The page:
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Thrush

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What is vaginal thrush?

Vaginal thrush, medically called vulvovaginal candidiasis, is a common yeast infection caused by an overgrowth of a fungus called Candida albicans.1

Vaginal thrush is actually quite common, affecting almost ¾ of women during their lifetime, adversely affecting physical and emotional health.1

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What causes vaginal thrush?

While any woman can experience vaginal thrush, there are certain conditions that increase the risk of developing the infection, these can include:1

  •  Pregnancy
  •  Antibiotic use
  •  Chemotherapy (cancer medication)
  •  Diabetes
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What are the signs or symptoms?

Signs of thrush can include:1

  • Abnormal discharge
  • Itching or burning
  • Redness, soreness and swelling
  • Painful urination and/or sex

 

Recurrent vaginal thrush is when a woman experiences 4 or more episodes of thrush in a 12 month period.1

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Treating thrush

Vaginal thrush can be treated with over-the-counter medications or with prescribed antifungals. Such medications can be topical or oral (taken by mouth).1

 

Combining pharmaceutical medicines with probiotics can be a way to better manage common genital infections.2a

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How can a probiotic help for vaginal thrush?

The microorganisms that inhabit the vagina play a major role in the maintenance of health of a woman.3

Probiotics help to restore and maintain a healthy vaginal flora and prevent genital infections such as thrush.3,4

Daily intake of selected probiotics can stabilise the fluctuating vaginal flora and lower the risk of infections in healthy women as well as those prone to urogenital infections.3

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The benefits of probiotics are ‘species or strain-specific’

Probiotics have numerous health-promoting activities, however different probiotics can have different health effects.3 When choosing a probiotic, ensure it has proven effects in the condition(s) you are preventing or treating.5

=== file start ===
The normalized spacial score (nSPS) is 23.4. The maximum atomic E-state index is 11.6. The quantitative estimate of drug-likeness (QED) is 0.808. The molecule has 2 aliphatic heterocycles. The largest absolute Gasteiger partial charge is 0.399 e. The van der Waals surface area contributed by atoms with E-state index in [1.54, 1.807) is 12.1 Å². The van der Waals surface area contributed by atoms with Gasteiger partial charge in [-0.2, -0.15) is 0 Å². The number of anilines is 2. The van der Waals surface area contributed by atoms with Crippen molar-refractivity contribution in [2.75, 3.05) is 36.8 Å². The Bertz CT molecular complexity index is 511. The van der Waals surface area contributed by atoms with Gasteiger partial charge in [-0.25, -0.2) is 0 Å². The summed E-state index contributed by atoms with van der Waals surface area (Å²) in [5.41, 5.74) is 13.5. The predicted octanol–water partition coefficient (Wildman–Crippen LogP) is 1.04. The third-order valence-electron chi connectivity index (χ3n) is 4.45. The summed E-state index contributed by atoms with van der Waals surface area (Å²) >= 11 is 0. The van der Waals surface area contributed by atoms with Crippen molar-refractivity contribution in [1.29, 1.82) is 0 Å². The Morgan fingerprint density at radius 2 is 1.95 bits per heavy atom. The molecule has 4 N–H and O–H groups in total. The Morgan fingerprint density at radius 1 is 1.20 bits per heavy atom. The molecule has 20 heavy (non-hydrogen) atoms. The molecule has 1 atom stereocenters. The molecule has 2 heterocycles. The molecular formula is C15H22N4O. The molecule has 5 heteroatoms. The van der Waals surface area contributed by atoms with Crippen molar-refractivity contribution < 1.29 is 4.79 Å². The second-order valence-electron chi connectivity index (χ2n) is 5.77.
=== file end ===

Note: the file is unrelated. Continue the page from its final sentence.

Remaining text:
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The role of Reuterina Femme® in women’s health

Reuterina Femme® contains two strains of probiotic bacteria – Lactobacillus rhamnosus GR-1 and Lactobacillus reuteri RC-14 – that when taken orally are able to colonise (grow in) the vaginal area.4

  • These strains have proven efficacy in the treatment and prevention of urogenital infections in women.2,5

The probiotic strains in Reuterina Femme® are suitable for daily use in healthy women, and can also be used to:

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How is Reuterina Femme® taken?

Reuterina Femme® is taken once daily.4

  • One to two capsules are swallowed (by mouth) as needed, or as directed by a healthcare professional.4

If symptoms persist, a doctor or other healthcare professional should be consulted.4

Did you know? Reuterina Femme® capsules are suitable for vegetarians?4

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Suitability of use

Reuterina Femme® can be taken to maintain and restore a healthy vaginal flora,4 prevent urogenital infections (such as vaginal thrush)4

FIND YOUR BALANCE with Reuterina Femme®4

Your pharmacist or doctor will help you choose the right probiotic for your needs. Speak to your doctor or pharmacist about how the Reuterina® range might be useful for you.

You can learn more here about general use of probiotics and the use of probiotics for childhood constipation.

Medical References

  1. Wright M. Vaginal and Vulval Candidiasis. Professional Articles on Infectious Diseases [Last edited August 16, 2019]. Available from: https://patient.info/doctor/vaginal-and-vulval-candidiasis  Accessed August 2020.
  2. Martinez RCR, et al. Improved cure of bacterial vaginosis with single dose of tinidazole (2 g), Lactobacillus rhamnosus GR-1 and Lactobacillus reuteri RC-14: a randomised, double-blind, placebo-controlled trial. Can J Microbiol 2009;55:133-138.
  3. Reid G, Charbonneau D, Erb J, et al. Oral use of Lactobacillus rhamnosus GR-1 and L. fermentum RC-14 significantly alters vaginal flora: randomized, placebo-controlled trial in 64 healthy women. FEMS Immunology and Medical Microbiology 2003:35:131-134.
  4. Reuterina femme® Approved Package Insert, December 2009.
  5. Gardiner GE, Heinemann C, Bruce AW, et al. Persistence of Lactobacillus fermentum RC-14 and Lactobacillus rhamnosus GR-1 but Not L. rhamnosus GG in the Human Vagina as Demonstrated by Randomly Amplified Polymorphic DNA. CLIN. DIAGN. LAB. IMMUNOL. 2002;9(1):92–96.

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